URMC will receive $2.9 million over the next seven years to serve as one of NeuroNEXT’s clinical sites and provide supply chain management and central laboratory services to the entire network. Holloway is the principal investigator of the Rochester site which will be called UR-NEXT. 

In addition to serving as a location where clinical studies will be developed and evaluated in patients, the Medical Center’s Clinical Materials Service Unit (CMSU) will also be called upon to help manage the logistical drug supply operations of NeuroNEXT. CMSU, which is a part of the URMC Center for Human Experimental Therapeutics (CHET), consists of a dedicated, regulatory-compliant facility which provides investigational drug/device packaging, labeling, and distribution services for large, multi-center clinical trials. CMSU is currently involved in supporting the clinical supply needs of 18 clinical trials with funding from NIH, foundations, and several pharmaceutical and biotech companies. CMSU will coordinate the manufacture of clinical trial drug supplies through the University of Iowa Pharmaceuticals, a service division of the University of Iowa College of Pharmacy.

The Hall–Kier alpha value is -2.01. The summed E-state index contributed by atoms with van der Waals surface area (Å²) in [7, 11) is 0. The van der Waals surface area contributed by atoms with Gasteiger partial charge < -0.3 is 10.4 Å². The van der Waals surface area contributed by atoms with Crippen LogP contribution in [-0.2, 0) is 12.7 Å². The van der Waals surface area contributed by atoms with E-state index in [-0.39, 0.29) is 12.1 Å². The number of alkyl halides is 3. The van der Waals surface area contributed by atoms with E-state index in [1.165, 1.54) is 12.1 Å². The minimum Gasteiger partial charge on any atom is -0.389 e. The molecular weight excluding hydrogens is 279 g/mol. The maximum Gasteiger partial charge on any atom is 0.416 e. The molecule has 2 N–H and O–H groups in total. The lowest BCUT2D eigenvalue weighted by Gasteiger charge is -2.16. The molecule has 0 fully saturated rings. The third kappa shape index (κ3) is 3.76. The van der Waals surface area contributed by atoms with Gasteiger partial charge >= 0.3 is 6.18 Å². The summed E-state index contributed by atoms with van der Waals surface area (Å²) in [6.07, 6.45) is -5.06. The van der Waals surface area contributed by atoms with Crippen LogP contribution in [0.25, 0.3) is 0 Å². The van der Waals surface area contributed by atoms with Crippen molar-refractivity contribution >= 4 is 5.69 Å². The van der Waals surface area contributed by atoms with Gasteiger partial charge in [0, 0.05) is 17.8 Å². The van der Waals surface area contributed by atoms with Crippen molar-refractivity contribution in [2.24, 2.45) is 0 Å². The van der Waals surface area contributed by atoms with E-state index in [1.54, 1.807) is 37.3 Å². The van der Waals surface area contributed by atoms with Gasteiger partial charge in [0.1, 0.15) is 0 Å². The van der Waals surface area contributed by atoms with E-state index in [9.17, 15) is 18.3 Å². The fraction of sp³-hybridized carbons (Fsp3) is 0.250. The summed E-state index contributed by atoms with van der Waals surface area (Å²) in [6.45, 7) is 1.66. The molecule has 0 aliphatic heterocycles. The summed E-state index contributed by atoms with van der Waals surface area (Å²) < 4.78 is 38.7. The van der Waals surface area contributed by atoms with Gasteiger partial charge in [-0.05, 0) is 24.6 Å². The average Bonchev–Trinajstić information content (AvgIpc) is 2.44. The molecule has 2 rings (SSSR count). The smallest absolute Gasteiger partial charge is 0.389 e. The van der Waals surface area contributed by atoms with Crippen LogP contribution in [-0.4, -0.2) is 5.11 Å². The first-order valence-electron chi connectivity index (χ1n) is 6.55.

URMC LABS will provide central laboratory services for NeuroNEXT, playing a critical role in evaluating the safety and efficacy of new therapies that will be tested by the network. URMC Labs will oversee specimen collection, safety testing, and – if necessary – the development of new methods to evaluate the impact of experimental drugs on study participants. CMSU and URMC LABS will work in coordination with Massachusetts General Hospital and the University of Iowa and who are providing overall project management and data coordinating roles for NeuroNEXT.

“We are proud to play an essential role in this innovative, national approach to accelerating care,” said Cornelia Kamp, executive director of Strategic Initiatives for CMSU. “The University of Rochester has decades of experience in running large, complex, multi-center trials which we believe will help strengthen this effort and meet the network’s goals of rapidly and efficiently evaluating potential new therapies for neurological diseases.”